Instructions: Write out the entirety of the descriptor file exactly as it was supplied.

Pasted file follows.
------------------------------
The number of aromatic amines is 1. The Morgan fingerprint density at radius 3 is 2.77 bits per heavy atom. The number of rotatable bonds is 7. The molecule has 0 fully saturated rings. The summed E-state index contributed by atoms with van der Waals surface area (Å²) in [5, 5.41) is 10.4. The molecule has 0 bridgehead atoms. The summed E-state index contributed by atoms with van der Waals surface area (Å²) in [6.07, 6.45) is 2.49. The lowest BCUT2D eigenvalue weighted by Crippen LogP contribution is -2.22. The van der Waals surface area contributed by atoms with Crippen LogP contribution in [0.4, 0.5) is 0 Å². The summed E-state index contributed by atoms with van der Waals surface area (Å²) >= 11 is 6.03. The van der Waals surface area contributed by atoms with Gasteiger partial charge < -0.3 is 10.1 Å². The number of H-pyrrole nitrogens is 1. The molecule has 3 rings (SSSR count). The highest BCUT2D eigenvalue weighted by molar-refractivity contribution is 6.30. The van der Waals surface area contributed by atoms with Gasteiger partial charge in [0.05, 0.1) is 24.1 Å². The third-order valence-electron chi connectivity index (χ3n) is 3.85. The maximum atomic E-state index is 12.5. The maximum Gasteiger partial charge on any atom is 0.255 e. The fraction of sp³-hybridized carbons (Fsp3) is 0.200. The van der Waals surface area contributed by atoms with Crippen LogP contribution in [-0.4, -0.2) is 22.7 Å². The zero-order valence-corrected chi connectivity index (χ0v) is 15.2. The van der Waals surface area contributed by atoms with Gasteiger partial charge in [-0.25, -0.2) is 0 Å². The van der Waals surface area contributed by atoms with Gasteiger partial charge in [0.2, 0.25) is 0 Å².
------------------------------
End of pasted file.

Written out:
The number of aromatic amines is 1. The Morgan fingerprint density at radius 3 is 2.77 bits per heavy atom. The number of rotatable bonds is 7. The molecule has 0 fully saturated rings. The summed E-state index contributed by atoms with van der Waals surface area (Å²) in [5, 5.41) is 10.4. The molecule has 0 bridgehead atoms. The summed E-state index contributed by atoms with van der Waals surface area (Å²) in [6.07, 6.45) is 2.49. The lowest BCUT2D eigenvalue weighted by Crippen LogP contribution is -2.22. The van der Waals surface area contributed by atoms with Crippen LogP contribution in [0.4, 0.5) is 0 Å². The summed E-state index contributed by atoms with van der Waals surface area (Å²) >= 11 is 6.03. The van der Waals surface area contributed by atoms with Gasteiger partial charge < -0.3 is 10.1 Å². The number of H-pyrrole nitrogens is 1. The molecule has 3 rings (SSSR count). The highest BCUT2D eigenvalue weighted by molar-refractivity contribution is 6.30. The van der Waals surface area contributed by atoms with Gasteiger partial charge in [0.05, 0.1) is 24.1 Å². The third-order valence-electron chi connectivity index (χ3n) is 3.85. The maximum atomic E-state index is 12.5. The maximum Gasteiger partial charge on any atom is 0.255 e. The fraction of sp³-hybridized carbons (Fsp3) is 0.200. The van der Waals surface area contributed by atoms with Crippen LogP contribution in [-0.4, -0.2) is 22.7 Å². The zero-order valence-corrected chi connectivity index (χ0v) is 15.2. The van der Waals surface area contributed by atoms with Gasteiger partial charge in [-0.25, -0.2) is 0 Å². The van der Waals surface area contributed by atoms with Gasteiger partial charge in [0.2, 0.25) is 0 Å².